In ‘Global Innovation Index’ with average scoring 24.02 from 2011 to 2020, 2020’s Bangladesh’s score 116th among 131 countries with maximum score points 28.1 in 2011 and minimum 20.4 score points in 2020. In the ‘Democracy Index’ Bangladesh booked 80th berth in 2019 with 5.88 points.
By ‘Global Talent Competitiveness Index’ Bangladesh’s positioning (with .46% improvement) 124th among 132 in 2020 and 118th among 125 countries in 2019. In ‘Ease of Doing Business Index’ in 2020s new positioning stands 168th among this time’s 190 participating countries down from 176th place in 2019.
By the ‘Energy Transition Index (ETI)’ 2020s the nation scored 48.4%, positioning stands 87th among 115 participating countries, showing ‘System Performance’ 54%, ‘Transition Readiness’ 43%. In ‘Global Social Mobility Index’ in 2020 it stands 78th among 82 countries scoring 40.02 out of 100.
In ‘Sustainable Development Goal Index’ the state’s 2020s positioning 109th among 166 countries. In ‘Corruption Perception Index’ 146th among 180 countries. Satisfying 107 spots of the index the present rank is 101st in ‘Henley Passport Index’ 2020. Approximately acquiring 5.120% more resolving towards hunger crisis, from 2019s 88th position among 117 countries, Bangladesh was positioned 75th among 107 countries in 2020. Scoring 56.4% in economic freedom, Bangladesh positioned 122nd among 186 countries in ‘Economic Freedom of the World’ index. Bangladesh in ‘Global Gender Gap Index’ with projection of secured 50th position globally among 153 countries for the term 2020. Slipping 4 notches down from 2019’s 108th positions among 181 countries. Bangladesh is now positioned at 112th among 182 countries in ‘KidsRights Index 2020’ and representing in ‘Global Childhood Index’.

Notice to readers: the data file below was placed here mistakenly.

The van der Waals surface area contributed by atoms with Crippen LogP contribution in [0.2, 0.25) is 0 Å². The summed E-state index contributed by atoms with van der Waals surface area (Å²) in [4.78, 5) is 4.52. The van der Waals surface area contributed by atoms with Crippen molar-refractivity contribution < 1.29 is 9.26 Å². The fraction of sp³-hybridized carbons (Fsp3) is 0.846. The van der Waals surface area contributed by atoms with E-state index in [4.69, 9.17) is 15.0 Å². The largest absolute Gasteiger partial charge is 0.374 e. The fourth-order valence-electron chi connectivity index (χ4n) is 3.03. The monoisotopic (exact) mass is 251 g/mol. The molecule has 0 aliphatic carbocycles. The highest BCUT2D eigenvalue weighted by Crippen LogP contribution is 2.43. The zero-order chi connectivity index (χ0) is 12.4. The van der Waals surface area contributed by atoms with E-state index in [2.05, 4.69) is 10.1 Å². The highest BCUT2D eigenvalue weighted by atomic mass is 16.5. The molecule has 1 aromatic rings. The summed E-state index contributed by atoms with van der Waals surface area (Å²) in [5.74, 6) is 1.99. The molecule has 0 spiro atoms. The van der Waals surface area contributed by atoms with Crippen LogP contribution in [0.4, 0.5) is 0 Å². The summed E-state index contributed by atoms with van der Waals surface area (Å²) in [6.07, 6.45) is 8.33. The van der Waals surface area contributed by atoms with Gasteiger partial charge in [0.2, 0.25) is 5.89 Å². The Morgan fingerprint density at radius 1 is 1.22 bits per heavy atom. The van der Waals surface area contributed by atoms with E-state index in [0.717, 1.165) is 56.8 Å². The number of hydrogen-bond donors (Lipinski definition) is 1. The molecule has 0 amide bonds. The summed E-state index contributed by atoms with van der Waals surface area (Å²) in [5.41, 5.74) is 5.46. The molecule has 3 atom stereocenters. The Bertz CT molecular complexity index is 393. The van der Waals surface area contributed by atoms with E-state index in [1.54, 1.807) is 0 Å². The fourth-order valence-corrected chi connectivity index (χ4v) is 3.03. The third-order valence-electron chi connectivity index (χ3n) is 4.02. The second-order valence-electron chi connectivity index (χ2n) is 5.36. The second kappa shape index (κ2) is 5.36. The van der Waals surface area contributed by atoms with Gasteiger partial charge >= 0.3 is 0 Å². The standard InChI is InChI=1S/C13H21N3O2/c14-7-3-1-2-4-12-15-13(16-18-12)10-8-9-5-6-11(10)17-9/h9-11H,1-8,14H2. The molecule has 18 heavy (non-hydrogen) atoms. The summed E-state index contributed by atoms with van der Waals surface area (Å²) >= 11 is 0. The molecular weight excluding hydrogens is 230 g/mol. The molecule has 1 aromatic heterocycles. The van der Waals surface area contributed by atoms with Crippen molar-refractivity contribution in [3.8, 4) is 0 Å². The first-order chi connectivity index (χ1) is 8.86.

In ‘Human Capital Index’ the nation’s score is .46 (46%) out of 1-point scale for 2020; 2020s ‘Human Development Index’ positioning was 133th among participating 189 countries. Projecting 151st among participating 180s globally in ‘World Press Freedom Index’ for the year 2020.
Notching ‘17’ upwards from 2018s second last 179th among 180 participating countries with 29.56 points, this time Bangladesh performed 162nd among 180 countries for 2020 in ‘Environmental Performance Index (EPI)’; scored 35.9 in 2020 which is below the average ‘46.7’, positioned 112th among 138 countries in ‘Global Knowledge Index’.
To establish an indicator, whether multi-dimensional decision-making indexes or, the indexes has some basis indexes or basis factors. For an example ‘World Competitiveness Scoreboard’ stating 4 main competitiveness factors with 5 sub factors under each said main competitiveness factors. 1) Economic performance along with sub-factors, 1.1. Domestic economy, 1.2. International trade, 1.3. International investment, 1.4. Employment and 1.5. Prices, 2) Government efficiency, 2.1. Public finance, 2.2. Fiscal policy, 2.3. Institutional framework, 2.4. Business legislation and 2.5. Societal Framework, 3) Business Efficiency, 3.1 Productivity, 3.2. Labour market, 3.3. Finance, 3.4. Management practices and 3.5. Attitudes & values, 4) Infrastructure, 4.1. Basic infrastructure, 4.2. Technological infrastructure, 4.3. Scientific infrastructure, 4.4. Health, 4.5. environment and education.
Bangladesh government is trying heart and soul for replacing democracy with development but the development narrative is not that much easy. The southeast Asian nation is battling in multiple sectors. Scientific research is such a sector where funds were very restricted. n